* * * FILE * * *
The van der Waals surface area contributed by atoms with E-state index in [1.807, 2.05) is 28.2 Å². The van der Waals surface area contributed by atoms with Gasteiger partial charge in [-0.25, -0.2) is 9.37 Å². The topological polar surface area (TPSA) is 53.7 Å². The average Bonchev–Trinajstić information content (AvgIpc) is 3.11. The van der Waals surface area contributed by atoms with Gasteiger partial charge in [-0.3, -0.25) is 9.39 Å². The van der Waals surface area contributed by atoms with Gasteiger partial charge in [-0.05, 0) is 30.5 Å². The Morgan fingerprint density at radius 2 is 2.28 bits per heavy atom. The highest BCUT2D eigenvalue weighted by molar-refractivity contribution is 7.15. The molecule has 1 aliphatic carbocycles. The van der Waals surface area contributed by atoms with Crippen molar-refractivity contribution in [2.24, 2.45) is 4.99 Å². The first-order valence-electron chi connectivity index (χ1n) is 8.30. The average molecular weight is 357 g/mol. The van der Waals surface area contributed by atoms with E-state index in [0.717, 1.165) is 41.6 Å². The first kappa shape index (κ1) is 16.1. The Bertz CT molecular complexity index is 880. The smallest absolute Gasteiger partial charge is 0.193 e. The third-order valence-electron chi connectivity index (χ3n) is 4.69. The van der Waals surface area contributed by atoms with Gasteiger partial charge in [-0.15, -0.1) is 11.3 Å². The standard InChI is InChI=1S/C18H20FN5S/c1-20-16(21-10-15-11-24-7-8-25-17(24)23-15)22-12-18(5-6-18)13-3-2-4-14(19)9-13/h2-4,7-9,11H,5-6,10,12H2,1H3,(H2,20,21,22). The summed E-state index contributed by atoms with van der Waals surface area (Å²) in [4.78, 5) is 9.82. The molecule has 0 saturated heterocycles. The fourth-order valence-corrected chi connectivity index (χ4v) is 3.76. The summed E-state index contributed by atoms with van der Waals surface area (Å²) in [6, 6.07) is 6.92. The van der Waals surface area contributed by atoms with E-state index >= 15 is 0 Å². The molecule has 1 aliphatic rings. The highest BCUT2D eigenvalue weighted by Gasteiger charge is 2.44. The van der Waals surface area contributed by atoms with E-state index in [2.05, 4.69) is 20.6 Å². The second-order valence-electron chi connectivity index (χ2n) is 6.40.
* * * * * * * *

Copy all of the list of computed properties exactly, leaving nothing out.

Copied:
The van der Waals surface area contributed by atoms with E-state index in [1.807, 2.05) is 28.2 Å². The van der Waals surface area contributed by atoms with Gasteiger partial charge in [-0.25, -0.2) is 9.37 Å². The topological polar surface area (TPSA) is 53.7 Å². The average Bonchev–Trinajstić information content (AvgIpc) is 3.11. The van der Waals surface area contributed by atoms with Gasteiger partial charge in [-0.3, -0.25) is 9.39 Å². The van der Waals surface area contributed by atoms with Gasteiger partial charge in [-0.05, 0) is 30.5 Å². The Morgan fingerprint density at radius 2 is 2.28 bits per heavy atom. The highest BCUT2D eigenvalue weighted by molar-refractivity contribution is 7.15. The molecule has 1 aliphatic carbocycles. The van der Waals surface area contributed by atoms with Crippen molar-refractivity contribution in [2.24, 2.45) is 4.99 Å². The first-order valence-electron chi connectivity index (χ1n) is 8.30. The average molecular weight is 357 g/mol. The van der Waals surface area contributed by atoms with E-state index in [0.717, 1.165) is 41.6 Å². The first kappa shape index (κ1) is 16.1. The Bertz CT molecular complexity index is 880. The smallest absolute Gasteiger partial charge is 0.193 e. The third-order valence-electron chi connectivity index (χ3n) is 4.69. The van der Waals surface area contributed by atoms with Gasteiger partial charge in [-0.15, -0.1) is 11.3 Å². The standard InChI is InChI=1S/C18H20FN5S/c1-20-16(21-10-15-11-24-7-8-25-17(24)23-15)22-12-18(5-6-18)13-3-2-4-14(19)9-13/h2-4,7-9,11H,5-6,10,12H2,1H3,(H2,20,21,22). The summed E-state index contributed by atoms with van der Waals surface area (Å²) in [4.78, 5) is 9.82. The molecule has 0 saturated heterocycles. The fourth-order valence-corrected chi connectivity index (χ4v) is 3.76. The summed E-state index contributed by atoms with van der Waals surface area (Å²) in [6, 6.07) is 6.92. The van der Waals surface area contributed by atoms with E-state index >= 15 is 0 Å². The molecule has 1 aliphatic rings. The highest BCUT2D eigenvalue weighted by Gasteiger charge is 2.44. The van der Waals surface area contributed by atoms with E-state index in [2.05, 4.69) is 20.6 Å². The second-order valence-electron chi connectivity index (χ2n) is 6.40.